Film Review: Dirty Harry (1971)

SYNOPSIS:

“In the year 1971, San Francisco faces the terror of a maniac known as Scorpio who snipes at innocent victims and demands ransom through notes left at the scene of the crime. Inspector Harry Callahan (known as Dirty Harry by his peers through his reputation handling of homicidal cases) is assigned to the case along with his newest partner Inspector Chico Gonzalez to track down Scorpio and stop him. Using humiliation and cat and mouse type of games against Callahan, Scorpio is put to the test with the cop with a dirty attitude.” (courtesy IMDB)

REVIEW:

Dirty Harry (1971) transferred the ethos of the Western to modern day San Francisco, with Clint Eastwood as Harry Callahan, a cop who doesn’t play by the rules. But Harry is actually following the honourable code of the Sheriff who has to clean up a dirty town and to hell with the sniveling liberals who bleat about cultural sensitivities and due process. If he finds bad people doing bad things, well, he’s got to act. Despite its popularity, the film was lambasted for pandering to the Far Right, but Dirty Harry looks amazingly tame these days, especially when you compare it to the action films of the eighties. The plot is straightforward, setting the template for cop-action movies, and the four sequels that followed.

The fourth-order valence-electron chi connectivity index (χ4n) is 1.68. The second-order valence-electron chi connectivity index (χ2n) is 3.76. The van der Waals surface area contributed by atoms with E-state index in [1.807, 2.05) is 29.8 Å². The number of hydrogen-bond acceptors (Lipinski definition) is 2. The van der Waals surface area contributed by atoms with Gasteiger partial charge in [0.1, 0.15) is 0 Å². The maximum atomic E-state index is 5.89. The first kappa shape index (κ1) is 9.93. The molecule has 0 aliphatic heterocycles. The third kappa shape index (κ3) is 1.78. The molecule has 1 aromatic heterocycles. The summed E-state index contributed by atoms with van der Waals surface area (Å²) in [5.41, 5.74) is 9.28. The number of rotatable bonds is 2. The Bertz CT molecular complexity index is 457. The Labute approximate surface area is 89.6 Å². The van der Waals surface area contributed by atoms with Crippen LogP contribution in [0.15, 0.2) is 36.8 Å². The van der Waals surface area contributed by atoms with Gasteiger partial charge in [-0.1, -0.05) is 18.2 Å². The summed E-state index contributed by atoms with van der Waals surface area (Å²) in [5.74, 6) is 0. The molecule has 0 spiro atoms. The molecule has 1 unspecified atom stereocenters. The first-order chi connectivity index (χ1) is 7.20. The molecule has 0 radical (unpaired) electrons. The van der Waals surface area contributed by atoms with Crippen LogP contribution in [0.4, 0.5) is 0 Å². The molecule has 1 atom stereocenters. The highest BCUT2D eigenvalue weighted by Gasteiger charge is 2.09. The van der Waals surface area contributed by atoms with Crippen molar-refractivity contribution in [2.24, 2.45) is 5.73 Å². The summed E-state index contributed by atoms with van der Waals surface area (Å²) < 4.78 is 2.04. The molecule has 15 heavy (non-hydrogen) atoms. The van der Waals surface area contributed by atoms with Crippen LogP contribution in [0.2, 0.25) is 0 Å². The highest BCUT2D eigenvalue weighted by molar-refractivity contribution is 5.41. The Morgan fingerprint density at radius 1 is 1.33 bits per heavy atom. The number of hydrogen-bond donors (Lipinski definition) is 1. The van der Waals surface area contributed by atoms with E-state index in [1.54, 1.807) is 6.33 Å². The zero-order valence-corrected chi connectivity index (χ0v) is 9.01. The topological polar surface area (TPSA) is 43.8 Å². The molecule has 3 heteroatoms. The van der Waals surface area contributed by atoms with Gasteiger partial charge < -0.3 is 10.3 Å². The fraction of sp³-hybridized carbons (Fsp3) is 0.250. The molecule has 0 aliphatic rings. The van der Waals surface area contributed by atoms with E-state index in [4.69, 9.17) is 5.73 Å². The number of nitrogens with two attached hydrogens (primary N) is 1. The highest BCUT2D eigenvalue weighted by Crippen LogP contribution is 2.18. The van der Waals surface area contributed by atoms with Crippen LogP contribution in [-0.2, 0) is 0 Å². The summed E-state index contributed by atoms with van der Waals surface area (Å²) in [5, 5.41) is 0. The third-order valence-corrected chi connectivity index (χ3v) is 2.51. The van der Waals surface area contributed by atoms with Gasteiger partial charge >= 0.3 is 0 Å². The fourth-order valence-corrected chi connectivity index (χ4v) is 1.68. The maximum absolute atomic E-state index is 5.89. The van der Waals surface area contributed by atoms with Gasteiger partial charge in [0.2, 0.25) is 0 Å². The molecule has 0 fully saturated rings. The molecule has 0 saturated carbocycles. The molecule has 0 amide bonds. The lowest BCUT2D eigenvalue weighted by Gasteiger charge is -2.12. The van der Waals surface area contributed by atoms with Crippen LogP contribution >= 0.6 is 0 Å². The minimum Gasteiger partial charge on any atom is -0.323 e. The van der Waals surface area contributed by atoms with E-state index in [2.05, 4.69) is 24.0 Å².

Scorpio (Andrew Robinson) is a psycho nut-job who announces that he’ll kill a hapless citizen every day until he gets…one hundred thousand dollars! Playing to the fears and sympathies of the population, Scorpio stirs-up Callahan, kills innocents, kidnaps children and even pretends to be the victim of police brutality. Callahan and his sidekick do their best against all the red tape and interference from the Mayor (John Vernon) and Police Chief. Forced to go outside his own strict morals to capture Scorpio, Callahan finally plugs the bad guy, then throws his cop badge into a puddle.

Eastwood is the model of cynical seen-too-much stoicism, navigating his way through the freaked-out flower children of San Francisco. Accompanying him on his journey is the music of Lalo Schifrin, who goes completely bonkers on the soundtrack with funky guitars, Indian tablas and creepy choirs. With airy bright cinematography and the cool music, the direction of veteran Don Siegel is straight-to-the-point and, although uncredited, the writing of John MiliusDillinger (1973), Apocalypse Now (1979), 1941 (1979), Conan The Barbarian (1982), Red Dawn (1984), A Clear And Present Danger (1994) – soon becomes apparent. Dirty Harry is by no means a great film, but there is plenty to love – it wears its heart on its sleeve and means what it says.